The best way, bar none, to get the attention of your Congresswidget is to attend one of its fundraising dinners and hammer your issue into its head personally. They often have a freaky good memory, and you’ll be more likely to actually make an impression.
I asked someone on another forum whether email campaigns (even organized ones from a lobby group, for example) are tracked. Here is the reply from someone in a reasonably high position in a governor’s office or two:
Yes they are. The tracking system the Governor’s office uses takes into consideration “for” and “against” when people write in on budget issues and bills. While I was running that dept., I always presented the top 5 for the week at each staff meeting. Also, when bill packets were being finalized to present to the Governor for him to review during the Veto process, the final numbers were included for his review. This was for both Governors that I worked for.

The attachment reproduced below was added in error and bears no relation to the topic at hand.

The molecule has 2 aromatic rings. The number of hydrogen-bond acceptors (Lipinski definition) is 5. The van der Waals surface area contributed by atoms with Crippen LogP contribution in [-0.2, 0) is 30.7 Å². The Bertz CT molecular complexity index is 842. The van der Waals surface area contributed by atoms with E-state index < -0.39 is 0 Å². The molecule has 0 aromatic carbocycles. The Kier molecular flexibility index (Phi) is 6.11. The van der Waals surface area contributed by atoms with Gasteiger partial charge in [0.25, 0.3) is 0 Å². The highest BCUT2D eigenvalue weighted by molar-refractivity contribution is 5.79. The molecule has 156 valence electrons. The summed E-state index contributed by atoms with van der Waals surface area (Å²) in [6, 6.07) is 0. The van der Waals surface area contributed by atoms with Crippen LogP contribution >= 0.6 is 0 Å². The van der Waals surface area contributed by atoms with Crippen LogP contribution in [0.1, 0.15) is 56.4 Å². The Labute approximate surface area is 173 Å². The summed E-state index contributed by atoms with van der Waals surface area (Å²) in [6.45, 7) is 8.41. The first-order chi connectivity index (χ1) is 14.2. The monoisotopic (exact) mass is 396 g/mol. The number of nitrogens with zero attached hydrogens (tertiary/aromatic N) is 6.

No comment on what is weighted more, but they do indirectly pay attention to email.
I don’t see how this counts as “ignoring.” It’s not like staffers are working entirely independently from the Congresscritter.
If it’s a UK politician, the mail is titled “About your expenses” and signed “The Daily Telegraph” I reckon so.
Several years after my ex-wife and I got out of the Army, some collection agency started calling us and demanding money. For some reason, they were convinced she was still in the military, and that she owed over a thousand dollars in dues for Servicemen’s Group Life Insurance. Obviously, this was complete bullshit, but they kept calling. They called after I spoke to them repeatedly. They called after we sent in documentation numerous times. They called, and called, and called.